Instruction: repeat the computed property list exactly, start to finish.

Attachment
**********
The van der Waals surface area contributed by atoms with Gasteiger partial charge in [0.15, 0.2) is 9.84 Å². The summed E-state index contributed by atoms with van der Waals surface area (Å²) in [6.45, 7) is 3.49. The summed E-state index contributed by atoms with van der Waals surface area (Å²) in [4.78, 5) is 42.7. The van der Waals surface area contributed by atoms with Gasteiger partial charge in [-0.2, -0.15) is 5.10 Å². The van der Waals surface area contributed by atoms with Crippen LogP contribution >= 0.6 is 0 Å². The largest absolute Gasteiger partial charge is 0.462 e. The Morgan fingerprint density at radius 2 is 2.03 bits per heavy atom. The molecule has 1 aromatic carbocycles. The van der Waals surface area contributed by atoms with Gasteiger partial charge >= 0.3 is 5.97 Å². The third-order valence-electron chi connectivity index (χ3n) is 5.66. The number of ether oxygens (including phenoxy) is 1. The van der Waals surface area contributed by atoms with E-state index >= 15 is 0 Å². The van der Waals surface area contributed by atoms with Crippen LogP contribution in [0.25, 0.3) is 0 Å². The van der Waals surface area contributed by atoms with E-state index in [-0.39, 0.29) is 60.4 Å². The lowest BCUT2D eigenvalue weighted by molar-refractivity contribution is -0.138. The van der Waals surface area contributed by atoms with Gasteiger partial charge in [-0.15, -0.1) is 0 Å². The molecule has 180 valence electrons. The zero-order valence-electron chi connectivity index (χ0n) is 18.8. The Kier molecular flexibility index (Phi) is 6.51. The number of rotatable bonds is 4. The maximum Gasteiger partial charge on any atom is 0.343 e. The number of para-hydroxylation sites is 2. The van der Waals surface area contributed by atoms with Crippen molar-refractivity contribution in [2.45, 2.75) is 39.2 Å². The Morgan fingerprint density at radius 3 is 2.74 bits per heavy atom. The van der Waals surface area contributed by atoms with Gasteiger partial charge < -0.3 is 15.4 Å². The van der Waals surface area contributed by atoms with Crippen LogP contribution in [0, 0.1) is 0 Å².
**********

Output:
The van der Waals surface area contributed by atoms with Gasteiger partial charge in [0.15, 0.2) is 9.84 Å². The summed E-state index contributed by atoms with van der Waals surface area (Å²) in [6.45, 7) is 3.49. The summed E-state index contributed by atoms with van der Waals surface area (Å²) in [4.78, 5) is 42.7. The van der Waals surface area contributed by atoms with Gasteiger partial charge in [-0.2, -0.15) is 5.10 Å². The van der Waals surface area contributed by atoms with Crippen LogP contribution >= 0.6 is 0 Å². The largest absolute Gasteiger partial charge is 0.462 e. The Morgan fingerprint density at radius 2 is 2.03 bits per heavy atom. The molecule has 1 aromatic carbocycles. The van der Waals surface area contributed by atoms with Gasteiger partial charge >= 0.3 is 5.97 Å². The third-order valence-electron chi connectivity index (χ3n) is 5.66. The number of ether oxygens (including phenoxy) is 1. The van der Waals surface area contributed by atoms with E-state index >= 15 is 0 Å². The van der Waals surface area contributed by atoms with Crippen LogP contribution in [0.25, 0.3) is 0 Å². The van der Waals surface area contributed by atoms with E-state index in [-0.39, 0.29) is 60.4 Å². The lowest BCUT2D eigenvalue weighted by molar-refractivity contribution is -0.138. The van der Waals surface area contributed by atoms with Gasteiger partial charge in [-0.15, -0.1) is 0 Å². The molecule has 180 valence electrons. The zero-order valence-electron chi connectivity index (χ0n) is 18.8. The Kier molecular flexibility index (Phi) is 6.51. The number of rotatable bonds is 4. The maximum Gasteiger partial charge on any atom is 0.343 e. The number of para-hydroxylation sites is 2. The van der Waals surface area contributed by atoms with Crippen molar-refractivity contribution in [2.45, 2.75) is 39.2 Å². The Morgan fingerprint density at radius 3 is 2.74 bits per heavy atom. The van der Waals surface area contributed by atoms with Gasteiger partial charge < -0.3 is 15.4 Å². The van der Waals surface area contributed by atoms with Crippen LogP contribution in [0, 0.1) is 0 Å².